The saintly bishop from Nazianzus also maintains, in the chapter before this one, that only people who have attained a certain level of perfection are able to enter the Cloud and engage in contemplation and meet with God. He does not cite it, giving instead a spiritual understanding of the various persons and animals and their relationship to Mount Sinai in Exodus, but the Scriptural foundation for such thinking would be Matthew 5:8, “Blessed are the pure in heart, for they shall see God.” The Cloud of Unknowing would concur.

Some may think that this sort of approach is elitist. It certainly can be. It may also, however, be humble. Who is truly pure in heart? What makes us think that, apart from an inner transformation effected by God in His unmerited favour towards us, we are able to theologise clearly? The Gregories’ contemporaries in the Desert say that the monk must become all eye, and their elder brother from Syria, St Ephrem, speaks of the luminous eye and the need to have our sight purified.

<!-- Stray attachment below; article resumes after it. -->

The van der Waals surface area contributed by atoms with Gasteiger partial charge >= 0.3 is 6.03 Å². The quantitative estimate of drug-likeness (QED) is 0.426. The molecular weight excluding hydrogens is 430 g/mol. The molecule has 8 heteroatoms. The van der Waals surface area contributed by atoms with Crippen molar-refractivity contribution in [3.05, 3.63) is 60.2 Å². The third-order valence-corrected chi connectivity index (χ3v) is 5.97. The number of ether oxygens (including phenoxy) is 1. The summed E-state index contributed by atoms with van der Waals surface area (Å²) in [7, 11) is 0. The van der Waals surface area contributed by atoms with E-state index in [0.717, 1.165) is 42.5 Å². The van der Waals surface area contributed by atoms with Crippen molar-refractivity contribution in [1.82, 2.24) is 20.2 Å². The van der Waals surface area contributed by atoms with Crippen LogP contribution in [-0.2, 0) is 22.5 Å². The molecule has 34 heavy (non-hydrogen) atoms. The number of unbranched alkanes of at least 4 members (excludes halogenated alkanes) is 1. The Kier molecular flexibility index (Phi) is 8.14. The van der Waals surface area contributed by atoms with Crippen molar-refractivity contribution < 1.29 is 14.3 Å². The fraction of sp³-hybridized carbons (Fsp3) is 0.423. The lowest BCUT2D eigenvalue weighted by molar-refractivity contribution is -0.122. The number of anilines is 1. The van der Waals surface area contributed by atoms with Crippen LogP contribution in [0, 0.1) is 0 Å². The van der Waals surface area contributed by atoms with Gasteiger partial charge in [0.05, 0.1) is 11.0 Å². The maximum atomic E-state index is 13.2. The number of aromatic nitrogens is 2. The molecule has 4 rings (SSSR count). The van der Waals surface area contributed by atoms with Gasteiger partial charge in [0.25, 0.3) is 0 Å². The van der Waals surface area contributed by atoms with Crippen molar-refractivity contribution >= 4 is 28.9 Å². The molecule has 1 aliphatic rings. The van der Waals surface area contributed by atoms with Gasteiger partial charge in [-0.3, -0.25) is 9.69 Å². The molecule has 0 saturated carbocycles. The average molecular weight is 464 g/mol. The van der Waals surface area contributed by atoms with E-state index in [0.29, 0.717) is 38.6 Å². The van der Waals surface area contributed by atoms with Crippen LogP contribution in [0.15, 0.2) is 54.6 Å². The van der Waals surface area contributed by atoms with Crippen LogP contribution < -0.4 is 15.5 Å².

I think that theology, mission, and asceticism all go hand in hand. Perhaps the failures of contemporary western Christianity stem from how so many of us compartmentalise them or focus on only one — evangelism without theology, book smarts without holiness, pure living without telling others about Jesus. The ideal, if not the lived reality, of the ancient church was a holistic embodiment of all three.

Can we do that today?

Ancient Theology Blows My Mind

Some of you may recall my first encounter with paleo-orthodoxy in 2007, when, to quote my other blog, “My mind was blessedly cracked open and happily split by Robert W. Jenson.”  Well, as I read Learning Theology with the Church Fathers (see post), Hall’s chapter “Christ the Son, Begotten and not Made,” which deals with St. Athanasius contra Arius, a similar event occurred.

To describe such a brain-cracking is hard.  It seems silly when I review the chapter.  It seems like, “Well, yes, this is Nicene theology, Matthew.  This is the mindset you were reared on.”  My Father is a big fan of St. Athanasius.  Nevertheless, the Truth comes bounding into my life and mind sometimes, and the shock of it is explosive.  Suddenly, my brain-pain is split wide open.  I gape in wonder at the beautiful simplicity of orthodoxy and proclaim, “Yea, verily!”  or “Sweet deal!”  So, at the risk of sounding like a pedestrian, small-brained kid from rural Alberta . . .